These shoes have walked many miles. They have waded across creeks, saltwater marshes, and carried me deep into the forest where the sun’s rays barely penetrate the dense foliage. I have walked many beaches wearing them and they carry the burdens of many long days exploring and looking for adventures. They are old now as am I. I could never part with them as they are like an old friend that you never want to say goodbye to fearing you may never see them again.
In the summer of sixty-three, one of my uncles gave me a red Schwinn Bicycle. It had big tires, a small pack behind the seat and a basket. It had a big sprocket that was hard to get started but once it got going it would outrun any bike out there. All my friends made fun of it but I loved it. In those days anywhere you went you rode a bike or walked. Once I got those big tires rolling you could get anywhere you needed to go in record time.
I had just started middle school and it was about ten miles from my home but I loved riding my bike. Riding in the cold was far better than riding on the bus with the high school bullies. What’s a little cold compared to a black eye? The upside I was getting in shape from riding that bike. I also bought a new pair of Converse sneakers and a denim jacket. All of us that rode our bikes to school from the neighborhood wore the same outfit. We were styling and loving life.
It was a warm and sunny September morning and we decided that we would leave early and ride along Ocean Boulevard so we could see the ocean. We were well on our way when a Ford Mustang full of football players drove by us and the biggest player threw a Pepsi bottle out the window and hit my friend Kenny square in the face. It was like a movie scene in slow motion. Kenny lifted his hands off the handlebars and went down on the pavement tearing his clothing and getting some bad road burns on his hands and knees.
Before I could stop myself I had already shouted a few choice words at the football players. They slammed on brakes, tires smoking they came to a halt. All four of them got out of the car. They were bigger than life. They were the high school’s legendary defensive line. Truth be told all five feet six and 125 pounds of me had called them out. I was too afraid to run so I just sat there on my bike and waited. Maybe it would be fast, furious but soon over. The biggest one told me to apologize, kiss his shoes and he would not beat me up.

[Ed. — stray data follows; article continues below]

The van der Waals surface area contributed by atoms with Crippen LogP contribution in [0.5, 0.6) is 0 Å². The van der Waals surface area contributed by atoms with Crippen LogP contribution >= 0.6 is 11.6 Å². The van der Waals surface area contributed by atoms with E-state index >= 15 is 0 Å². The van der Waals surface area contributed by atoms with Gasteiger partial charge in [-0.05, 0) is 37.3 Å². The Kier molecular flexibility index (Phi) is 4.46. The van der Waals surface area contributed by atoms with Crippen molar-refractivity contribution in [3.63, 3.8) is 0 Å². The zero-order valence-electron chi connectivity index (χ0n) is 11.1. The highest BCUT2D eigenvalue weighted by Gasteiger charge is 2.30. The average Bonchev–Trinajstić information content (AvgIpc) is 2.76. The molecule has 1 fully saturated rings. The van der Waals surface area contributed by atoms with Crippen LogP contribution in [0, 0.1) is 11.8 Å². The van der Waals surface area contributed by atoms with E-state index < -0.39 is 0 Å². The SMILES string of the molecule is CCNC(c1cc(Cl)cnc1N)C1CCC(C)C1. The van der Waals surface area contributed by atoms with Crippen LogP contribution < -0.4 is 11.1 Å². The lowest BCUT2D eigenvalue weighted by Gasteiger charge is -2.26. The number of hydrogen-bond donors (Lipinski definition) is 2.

I was raised to face my fears and to never back down. That being said my daddy also told me not to be stupid.
I was raised to face my fears and to never back down. That being said my daddy also told me not to be stupid. I was raised to face my fears and to never back down. That being said my daddy also told me not to be stupid. I looked him in the eyes and told him I would apologize if he would apologize to Kenny. I mentioned the part about being stupid right? He just laughed at me and told me I better come up with something better. I told him that I challenged him to a bike race on a stretch of road of my choice and if I won he would buy Kenny a bike to replace the one he broke and if he won I would kiss his feet at the homecoming game. All of them laughed and he said game on.
It was Friday evening about an hour before sunset. Everyone from the middle school and high school was there. The road I chose was about a half mile loop in our development. It was where my friends and I or “The Crew” as we called ourselves rode every day. The rules were he would give me a half lap lead then we would go for six laps. My bike had an extra large sprocket and it took a while to get up to speed and I was mindful enough to stuff my canteen with water. I sat on the ground and laced up my Converse sneakers with my special lace; the one I used when I raced my bike. He rode a high handlebar bike that we called a banana bike. It had a small sprocket and was very fast off the line. He was catching up to me and after two laps he was way ahead of me. Every time he turned the loop my heart would sink as he disappeared around the turn.
Slowly I caught up with him as my bike got up to speed and then I started to pull away from him. He was red-faced and I am sure dehydrated by then. I took a swig from my canteen as I passed him and pulled ahead of him. By lap four I had lapped him and when I crossed the finish line we waited and watched for him. About fifteen minutes later he came down the lane walking and pushing his bike. I had won but was afraid I still might get a black eye out of the deal. Surprising enough he walked up to me and shook my hand and asked me if he could get a drink out of my canteen. Everyone clapped and the bad feelings seemed to diminish. He walked away looking over his shoulder and he said cool shoes …
Point Of View
It is important in life to face your fears and stand with your friends. Often being smarter is better than being tougher. We should challenge without animosity and be humble when things go our way, lastly, you should always wear cool shoes. These shoes have many more stories to tell but we will save that for another day.
These shoes carry the battle scars inflicted upon them when my dog was a puppy and chewed them with gusto. I feel the scars just added character to them. They survived the brutal cleaning in mom’s washing machine more than once. I keep them in a special shoebox along with other memories, sometimes taking them out and putting them on. I can feel their familiar comfort and I long to walk the dark forest and salt marshes again. They still fit a little less for wear and tear but comfortable. Perhaps today I will put them on carefully lacing them up and create some new memories for me and these shoes.